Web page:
Since embodiments of the invention rely on baseline Web technologies which are preexistent in computerized device platforms, embodiments of the invention can expand the capabilities of applications to exchange messaging information in support of systems that go beyond the scope of user to user text based messaging systems.

As an example, types of example applications that can directly benefit from embodiments of the invention are such systems as real-time financial news and quote services, emergency weather and disaster alerting services, multi-player games, and monitoring/notification systems of many types. Another use of the technology provided by embodiments of the invention is to enable application clients that control telephone systems in ways that save money or enhance productivity for users and enterprises. As an example, one use of the technology provided by embodiments of the invention is to enable real-time telephone call control from nothing but an ordinary web client, without the use of customized Java applications, proprietary protocols and without the requirement for downloading and installing specialized software in the client device.

Embodiments of the invention provide a messaging system that is capable of true multi-way communication in real-time (limited only by communication bandwidth between devices within the system), where the endpoint devices need ONLY be capable of supporting standard simple HTML and JavaScript. One reason that this is beneficial is that it enables messaging application developers to create applications that use the messaging technology provided by embodiments of the invention that can run on computers and other devices which support nothing more than standard ordinary web-browsers.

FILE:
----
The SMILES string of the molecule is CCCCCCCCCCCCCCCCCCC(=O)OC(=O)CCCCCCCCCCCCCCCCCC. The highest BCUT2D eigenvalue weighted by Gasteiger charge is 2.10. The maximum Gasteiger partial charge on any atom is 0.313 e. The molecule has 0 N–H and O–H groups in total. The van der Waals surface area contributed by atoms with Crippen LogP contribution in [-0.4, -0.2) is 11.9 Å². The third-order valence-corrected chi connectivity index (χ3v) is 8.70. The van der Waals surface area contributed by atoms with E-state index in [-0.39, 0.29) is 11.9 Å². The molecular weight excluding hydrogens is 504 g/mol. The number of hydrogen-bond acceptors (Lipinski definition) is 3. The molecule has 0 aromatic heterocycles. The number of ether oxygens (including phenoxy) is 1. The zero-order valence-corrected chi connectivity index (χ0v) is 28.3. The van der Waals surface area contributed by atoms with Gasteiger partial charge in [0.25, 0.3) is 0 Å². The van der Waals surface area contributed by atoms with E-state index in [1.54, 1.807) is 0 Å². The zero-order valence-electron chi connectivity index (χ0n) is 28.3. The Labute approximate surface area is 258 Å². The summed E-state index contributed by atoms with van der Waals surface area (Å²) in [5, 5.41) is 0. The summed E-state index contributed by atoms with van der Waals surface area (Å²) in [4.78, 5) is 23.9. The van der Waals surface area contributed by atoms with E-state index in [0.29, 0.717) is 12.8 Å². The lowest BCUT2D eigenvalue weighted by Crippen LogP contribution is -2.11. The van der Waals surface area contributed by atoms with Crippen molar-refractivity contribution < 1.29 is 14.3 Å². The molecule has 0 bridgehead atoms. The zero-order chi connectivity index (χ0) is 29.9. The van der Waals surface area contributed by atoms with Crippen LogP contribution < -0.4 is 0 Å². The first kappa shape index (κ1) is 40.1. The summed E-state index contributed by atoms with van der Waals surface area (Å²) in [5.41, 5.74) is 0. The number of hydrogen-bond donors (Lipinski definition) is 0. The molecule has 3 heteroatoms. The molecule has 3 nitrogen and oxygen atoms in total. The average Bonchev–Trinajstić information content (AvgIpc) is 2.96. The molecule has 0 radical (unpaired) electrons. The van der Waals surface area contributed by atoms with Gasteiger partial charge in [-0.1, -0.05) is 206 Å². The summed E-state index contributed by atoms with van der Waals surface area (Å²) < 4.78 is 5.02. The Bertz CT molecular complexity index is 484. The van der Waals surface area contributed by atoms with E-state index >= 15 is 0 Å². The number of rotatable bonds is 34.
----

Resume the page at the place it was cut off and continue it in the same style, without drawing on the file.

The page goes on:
To exemplify the importance of this aspect of embodiments of the invention, consider the design and operation of the conventional messaging applications discussed above. Each one of these conventional messaging systems requires the client computer device to obtain and install special device-resident messaging application code which is dedicated to that conventional messaging application. This conventional application code remains installed in the client device even when the messaging application is not in use, thus consuming storage space and potentially processing resources when a client user of the device is not performing messaging processing. In addition, in order to improve a conventional end-user client such as by providing a new release of an messaging system with additional features, the user must again obtain (i.e., download) the newest version of the messaging client application code and must install such code using a manual procedure. Creating and testing this end user code is enormously expensive; it is very difficult to manage the upgrades and convince end users to download a new version. In addition, in some cases, it is a major problem to get a user to download the application client in the first place. Within a business environment, many enterprises do not allow or severely restrict the kinds of applications which can be downloaded and/or installed on a computer within the enterprise environment. Embodiments of the present invention solve these problems by requiring no manual download operation at all, nor does this invention require any special plug-in or browser enhancement such as a Java Virtual Machine.